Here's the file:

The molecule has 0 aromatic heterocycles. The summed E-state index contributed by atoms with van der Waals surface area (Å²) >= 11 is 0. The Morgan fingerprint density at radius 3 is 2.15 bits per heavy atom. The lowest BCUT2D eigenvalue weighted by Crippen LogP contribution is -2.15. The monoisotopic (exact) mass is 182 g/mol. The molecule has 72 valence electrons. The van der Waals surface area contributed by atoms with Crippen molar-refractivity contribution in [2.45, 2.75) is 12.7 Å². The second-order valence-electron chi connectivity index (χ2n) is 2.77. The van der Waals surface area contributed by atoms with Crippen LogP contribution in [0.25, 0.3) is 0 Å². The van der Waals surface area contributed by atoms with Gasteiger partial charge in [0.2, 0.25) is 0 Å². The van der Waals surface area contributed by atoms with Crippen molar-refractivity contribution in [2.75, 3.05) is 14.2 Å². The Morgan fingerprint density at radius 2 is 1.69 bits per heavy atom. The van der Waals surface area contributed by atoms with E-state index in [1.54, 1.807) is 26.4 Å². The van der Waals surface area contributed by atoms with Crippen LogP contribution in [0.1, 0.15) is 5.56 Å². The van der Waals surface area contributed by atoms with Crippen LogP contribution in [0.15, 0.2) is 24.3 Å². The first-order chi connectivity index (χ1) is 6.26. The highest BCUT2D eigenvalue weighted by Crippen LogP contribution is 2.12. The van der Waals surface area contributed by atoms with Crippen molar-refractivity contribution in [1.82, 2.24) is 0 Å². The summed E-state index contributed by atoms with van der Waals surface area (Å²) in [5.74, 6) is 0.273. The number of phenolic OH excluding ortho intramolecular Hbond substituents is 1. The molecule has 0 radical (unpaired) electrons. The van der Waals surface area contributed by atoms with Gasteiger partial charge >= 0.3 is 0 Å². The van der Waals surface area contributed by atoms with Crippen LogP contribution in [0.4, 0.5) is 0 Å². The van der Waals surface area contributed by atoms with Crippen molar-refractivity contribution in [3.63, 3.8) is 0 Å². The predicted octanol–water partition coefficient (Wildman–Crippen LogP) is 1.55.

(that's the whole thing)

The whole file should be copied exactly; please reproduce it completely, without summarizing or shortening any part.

The molecule has 0 aromatic heterocycles. The summed E-state index contributed by atoms with van der Waals surface area (Å²) >= 11 is 0. The Morgan fingerprint density at radius 3 is 2.15 bits per heavy atom. The lowest BCUT2D eigenvalue weighted by Crippen LogP contribution is -2.15. The monoisotopic (exact) mass is 182 g/mol. The molecule has 72 valence electrons. The van der Waals surface area contributed by atoms with Crippen molar-refractivity contribution in [2.45, 2.75) is 12.7 Å². The second-order valence-electron chi connectivity index (χ2n) is 2.77. The van der Waals surface area contributed by atoms with Crippen LogP contribution in [0.25, 0.3) is 0 Å². The van der Waals surface area contributed by atoms with Gasteiger partial charge in [0.2, 0.25) is 0 Å². The van der Waals surface area contributed by atoms with Crippen molar-refractivity contribution in [2.75, 3.05) is 14.2 Å². The Morgan fingerprint density at radius 2 is 1.69 bits per heavy atom. The van der Waals surface area contributed by atoms with E-state index in [1.54, 1.807) is 26.4 Å². The van der Waals surface area contributed by atoms with Crippen LogP contribution in [0.1, 0.15) is 5.56 Å². The van der Waals surface area contributed by atoms with Crippen LogP contribution in [0.15, 0.2) is 24.3 Å². The first-order chi connectivity index (χ1) is 6.26. The highest BCUT2D eigenvalue weighted by Crippen LogP contribution is 2.12. The van der Waals surface area contributed by atoms with Crippen molar-refractivity contribution in [1.82, 2.24) is 0 Å². The summed E-state index contributed by atoms with van der Waals surface area (Å²) in [5.74, 6) is 0.273. The number of phenolic OH excluding ortho intramolecular Hbond substituents is 1. The molecule has 0 radical (unpaired) electrons. The van der Waals surface area contributed by atoms with Gasteiger partial charge >= 0.3 is 0 Å². The van der Waals surface area contributed by atoms with Crippen LogP contribution in [0.4, 0.5) is 0 Å². The van der Waals surface area contributed by atoms with Crippen molar-refractivity contribution in [3.63, 3.8) is 0 Å². The predicted octanol–water partition coefficient (Wildman–Crippen LogP) is 1.55.